– written by Philip Norman, who has previously authored books about John Lennon, Buddy Holly, Elton John, and the Rolling Stones — adds yet another entry to the seemingly endless chronicles of the Stones. 2012 marks the group’s 50th anniversary, and there may not be another musical entity in history that has been as well documented.
Over the years, directors have put together countless documentaries, from all stages of their career – Gimme Shelter, depicting their famous Altamont concert, where four fans were killed; Cocksucker Blues, grainy footage from famous photographer Robert Frank that floats around the Internet displaying the Stones at their most hedonistic; Shine A Light, where Scorsese shows the Stones in post-82 mode (1981 being the year of their last good album, Tattoo You) playing to baby-boomers with booming bank accounts. This year added two more entries to this list, Charlie Is My Darling, which shows the band on tour in Ireland back in 1965, and Crossfire Hurricane, out recently on HBO, which contains scenes of the band in various decades.
We also have the photo books, full-band histories, cultural accounts of the ‘60s and ‘70s, fact books, Life magazine compilations, and Playboy interviews. And of course biographies and autobiographies, a few of which focus on the Stones’ less-famous members: Brian Jones, one of the founders, who died in 1969; Charlie Watts, drummer; Bill Wyman, bassist; Ronnie Wood, the band’s third lead guitarist. Naturally, the lion’s share of the bios focuses on the Stones’ two heads—“the glimmer twins”—guitarist Keith Richards, who famously works with great success to look more like a member of the undead every year, and lead singer Mick Jagger, who attempts with less success to try to maintain his youthful, swinging-fashionista persona.
Jagger and Richards have been at odds frequently throughout their careers. In that life-long competition, Richards’s score (point total, not the kind of score that preoccupied him for much of his life) went up in 2010, when he released his much-lauded autobiography, Life, which often described Jagger as a vain primadonna with less talent than his guitarist. The people in the Jagger camp may have noticed this and worried their boy was falling behind. They increased their Mick production as a result; a quick search on Amazon indicates that four new Jagger-centric books came out in 2011 and 2012, including this one.
Author Norman suggests that Jagger cultivates a slippery blandness with the media that allows him to avoid “months boringly closeted with a ghostwriter, or answer[ing] awkward questions about his sex life.” (According to Norman, Jagger put together a draft of an autobiography in 1983, but the “manuscript was pronounced irremediably dull by the publisher and the entire advance had to be returned”.) Thus, since Jagger has bowed out, either unable or purposely unwilling to talk about himself, it becomes Norman’s duty to write this book.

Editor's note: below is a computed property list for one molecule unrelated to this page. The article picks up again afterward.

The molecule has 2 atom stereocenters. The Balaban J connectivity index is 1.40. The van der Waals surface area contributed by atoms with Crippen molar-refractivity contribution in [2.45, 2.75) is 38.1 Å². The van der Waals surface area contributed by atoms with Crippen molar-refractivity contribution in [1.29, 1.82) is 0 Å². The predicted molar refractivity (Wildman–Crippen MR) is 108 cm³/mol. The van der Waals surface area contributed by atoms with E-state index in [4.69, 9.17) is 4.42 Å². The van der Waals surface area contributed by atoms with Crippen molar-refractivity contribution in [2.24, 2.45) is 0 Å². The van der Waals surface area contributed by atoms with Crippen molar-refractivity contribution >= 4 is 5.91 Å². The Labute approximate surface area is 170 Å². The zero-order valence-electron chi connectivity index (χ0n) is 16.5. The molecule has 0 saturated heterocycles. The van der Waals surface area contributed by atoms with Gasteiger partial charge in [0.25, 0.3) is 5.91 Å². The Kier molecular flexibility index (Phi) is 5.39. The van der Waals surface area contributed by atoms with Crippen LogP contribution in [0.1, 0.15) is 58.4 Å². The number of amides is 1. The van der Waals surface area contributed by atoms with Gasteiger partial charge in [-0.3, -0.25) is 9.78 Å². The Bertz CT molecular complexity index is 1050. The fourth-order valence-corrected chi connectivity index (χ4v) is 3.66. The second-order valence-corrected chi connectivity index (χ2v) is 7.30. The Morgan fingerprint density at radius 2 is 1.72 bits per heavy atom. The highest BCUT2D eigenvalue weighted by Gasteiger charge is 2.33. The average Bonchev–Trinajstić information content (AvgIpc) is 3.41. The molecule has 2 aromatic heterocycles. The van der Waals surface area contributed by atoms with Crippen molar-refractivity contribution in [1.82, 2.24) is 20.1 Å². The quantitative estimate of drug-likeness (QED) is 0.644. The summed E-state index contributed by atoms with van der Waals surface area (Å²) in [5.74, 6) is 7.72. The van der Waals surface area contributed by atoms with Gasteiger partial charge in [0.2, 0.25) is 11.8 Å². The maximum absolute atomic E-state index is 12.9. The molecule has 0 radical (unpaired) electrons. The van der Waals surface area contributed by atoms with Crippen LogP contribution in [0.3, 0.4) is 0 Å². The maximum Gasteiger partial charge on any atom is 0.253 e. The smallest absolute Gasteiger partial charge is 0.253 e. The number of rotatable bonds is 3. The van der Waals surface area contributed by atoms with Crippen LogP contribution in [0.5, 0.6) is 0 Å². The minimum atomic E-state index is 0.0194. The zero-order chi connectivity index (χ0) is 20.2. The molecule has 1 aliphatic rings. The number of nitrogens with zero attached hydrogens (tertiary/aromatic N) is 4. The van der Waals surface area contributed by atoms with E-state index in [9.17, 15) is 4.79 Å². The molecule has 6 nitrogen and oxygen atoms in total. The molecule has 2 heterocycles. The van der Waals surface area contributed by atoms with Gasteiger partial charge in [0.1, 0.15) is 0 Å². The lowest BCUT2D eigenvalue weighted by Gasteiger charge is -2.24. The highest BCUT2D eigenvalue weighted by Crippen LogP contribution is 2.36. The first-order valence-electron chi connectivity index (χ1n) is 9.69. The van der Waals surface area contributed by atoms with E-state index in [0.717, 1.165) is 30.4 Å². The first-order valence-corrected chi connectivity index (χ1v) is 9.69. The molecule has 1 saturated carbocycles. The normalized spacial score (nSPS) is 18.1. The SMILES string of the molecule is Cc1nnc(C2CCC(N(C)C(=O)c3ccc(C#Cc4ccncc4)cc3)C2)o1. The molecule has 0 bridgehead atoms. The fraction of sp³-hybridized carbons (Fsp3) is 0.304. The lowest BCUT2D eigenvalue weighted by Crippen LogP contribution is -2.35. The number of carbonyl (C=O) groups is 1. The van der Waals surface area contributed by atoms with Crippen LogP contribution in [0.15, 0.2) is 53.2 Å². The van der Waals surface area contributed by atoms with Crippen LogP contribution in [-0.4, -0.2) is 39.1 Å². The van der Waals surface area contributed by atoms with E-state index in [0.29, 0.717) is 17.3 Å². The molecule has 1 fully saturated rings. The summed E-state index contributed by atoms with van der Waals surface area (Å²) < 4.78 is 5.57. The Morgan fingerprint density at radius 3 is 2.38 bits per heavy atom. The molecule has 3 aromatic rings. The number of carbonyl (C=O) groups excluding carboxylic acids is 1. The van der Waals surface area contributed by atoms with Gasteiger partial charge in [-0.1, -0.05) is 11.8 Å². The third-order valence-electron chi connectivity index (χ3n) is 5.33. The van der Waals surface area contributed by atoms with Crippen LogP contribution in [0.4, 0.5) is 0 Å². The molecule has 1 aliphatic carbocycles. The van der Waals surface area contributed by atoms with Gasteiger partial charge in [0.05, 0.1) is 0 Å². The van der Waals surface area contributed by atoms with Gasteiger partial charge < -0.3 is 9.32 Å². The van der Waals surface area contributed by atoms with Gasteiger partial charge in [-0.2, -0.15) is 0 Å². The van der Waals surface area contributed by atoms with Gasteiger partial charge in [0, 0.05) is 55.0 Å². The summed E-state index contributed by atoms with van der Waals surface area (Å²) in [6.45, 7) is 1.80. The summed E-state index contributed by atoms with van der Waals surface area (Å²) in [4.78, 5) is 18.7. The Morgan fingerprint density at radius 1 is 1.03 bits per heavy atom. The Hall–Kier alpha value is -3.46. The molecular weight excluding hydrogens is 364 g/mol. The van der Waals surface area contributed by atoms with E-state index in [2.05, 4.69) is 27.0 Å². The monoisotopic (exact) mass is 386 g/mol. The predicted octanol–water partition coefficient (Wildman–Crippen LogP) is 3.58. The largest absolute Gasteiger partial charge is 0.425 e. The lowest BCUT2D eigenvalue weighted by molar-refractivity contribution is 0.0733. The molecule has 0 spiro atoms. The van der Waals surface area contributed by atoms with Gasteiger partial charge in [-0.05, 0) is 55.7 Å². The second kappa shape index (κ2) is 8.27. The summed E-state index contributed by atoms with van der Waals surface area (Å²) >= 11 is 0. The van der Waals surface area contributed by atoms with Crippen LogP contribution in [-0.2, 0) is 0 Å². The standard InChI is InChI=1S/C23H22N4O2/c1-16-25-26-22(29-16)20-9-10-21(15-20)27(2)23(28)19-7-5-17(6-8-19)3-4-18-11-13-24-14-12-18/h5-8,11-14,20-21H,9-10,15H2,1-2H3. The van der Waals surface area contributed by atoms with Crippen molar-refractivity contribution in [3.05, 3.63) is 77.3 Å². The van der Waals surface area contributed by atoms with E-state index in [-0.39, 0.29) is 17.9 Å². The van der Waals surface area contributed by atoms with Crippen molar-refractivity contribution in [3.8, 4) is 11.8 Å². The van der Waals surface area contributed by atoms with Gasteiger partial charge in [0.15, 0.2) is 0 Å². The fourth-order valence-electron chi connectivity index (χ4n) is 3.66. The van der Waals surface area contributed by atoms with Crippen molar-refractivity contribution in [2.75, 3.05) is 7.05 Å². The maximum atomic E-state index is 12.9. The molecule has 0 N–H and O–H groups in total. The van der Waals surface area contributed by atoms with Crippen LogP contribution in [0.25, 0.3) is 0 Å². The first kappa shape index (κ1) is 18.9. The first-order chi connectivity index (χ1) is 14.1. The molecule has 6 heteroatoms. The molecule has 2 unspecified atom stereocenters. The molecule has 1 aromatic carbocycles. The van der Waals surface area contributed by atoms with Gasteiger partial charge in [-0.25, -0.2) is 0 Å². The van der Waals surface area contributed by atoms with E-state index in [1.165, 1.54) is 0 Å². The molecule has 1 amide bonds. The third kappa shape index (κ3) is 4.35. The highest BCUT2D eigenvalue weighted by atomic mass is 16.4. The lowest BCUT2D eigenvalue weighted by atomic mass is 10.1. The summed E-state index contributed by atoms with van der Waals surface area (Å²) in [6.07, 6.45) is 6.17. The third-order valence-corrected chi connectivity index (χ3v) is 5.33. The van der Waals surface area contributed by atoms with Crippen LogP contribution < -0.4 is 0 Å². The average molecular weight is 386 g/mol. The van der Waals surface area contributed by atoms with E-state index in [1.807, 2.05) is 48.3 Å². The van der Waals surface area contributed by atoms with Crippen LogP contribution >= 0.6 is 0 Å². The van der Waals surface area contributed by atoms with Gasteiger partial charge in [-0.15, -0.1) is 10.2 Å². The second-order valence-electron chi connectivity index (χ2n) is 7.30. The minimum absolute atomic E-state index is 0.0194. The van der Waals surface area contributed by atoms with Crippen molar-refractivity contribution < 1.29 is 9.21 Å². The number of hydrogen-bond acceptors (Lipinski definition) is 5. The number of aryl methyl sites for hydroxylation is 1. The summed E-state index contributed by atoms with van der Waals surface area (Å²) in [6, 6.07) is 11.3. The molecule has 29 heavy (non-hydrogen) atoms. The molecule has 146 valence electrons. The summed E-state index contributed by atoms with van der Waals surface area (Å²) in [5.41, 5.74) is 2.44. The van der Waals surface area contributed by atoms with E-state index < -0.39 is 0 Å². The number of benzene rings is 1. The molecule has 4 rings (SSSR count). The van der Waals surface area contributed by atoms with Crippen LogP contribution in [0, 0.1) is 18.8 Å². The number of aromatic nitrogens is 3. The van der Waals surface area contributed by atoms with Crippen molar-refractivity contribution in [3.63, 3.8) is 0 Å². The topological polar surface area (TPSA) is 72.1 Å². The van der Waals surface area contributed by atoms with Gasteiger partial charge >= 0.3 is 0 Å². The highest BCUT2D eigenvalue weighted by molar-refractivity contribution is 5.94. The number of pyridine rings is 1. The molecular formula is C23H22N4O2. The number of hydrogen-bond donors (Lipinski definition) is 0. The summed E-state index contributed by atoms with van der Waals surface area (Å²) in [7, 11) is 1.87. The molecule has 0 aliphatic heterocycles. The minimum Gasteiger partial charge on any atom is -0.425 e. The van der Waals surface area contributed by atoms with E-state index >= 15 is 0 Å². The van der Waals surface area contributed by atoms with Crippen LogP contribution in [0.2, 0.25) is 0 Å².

begins with a series of hyperbolic and hagiographic statements. Norman writes that “despite all the proliferating genres of ‘new’ rock ‘n’ roll, everyone knows there is only one genuine kind and that Mick Jagger remains its unrivaled incarnation,” and, “Without Mick, the Stones would have been over by 1968.” These assertions appear not just disputable, but unnecessary – does Jagger really need Mr. Norman’s endorsement?
Norman then invites the reader to fantasize:
Jagger’s reputation as a modern Casanova is unequaled. . . looking at the craggy countenance, one tries but fails to imagine the vast carnal banquet on which he has gorged, yet still not sated himself. . . the unending gallery of beautiful faces and bright, willing eyes. . . the countless brusque adjournments to beds. . . the ever-changing voices, scents. . . the names instantly forgotten, if ever known. . .
While this passage seems to set the table for a scintillating variation on 50 Shades Of Grey starring Mick Jagger, the book does not focus solely on Jagger’s sex life, and after a wobbly start, contains only a few instances of Mick-worship. Norman takes a more predictable path, beginning with Jagger’s stable childhood, his introduction to blues music, and his meeting with Richards and the rest of the boys. Originally Michael Phillip Jagger, he became Mick. Once the Stones settled on their image as unkempt, naughty boys and released their first hit, it’s off to the races: girls, booze, love triangles( and rectangles and more complex geometric figures), breakups, fabulous houses and apartments, drugs, famous friends, marriages, divorces, albums, tours, parties, and contracts.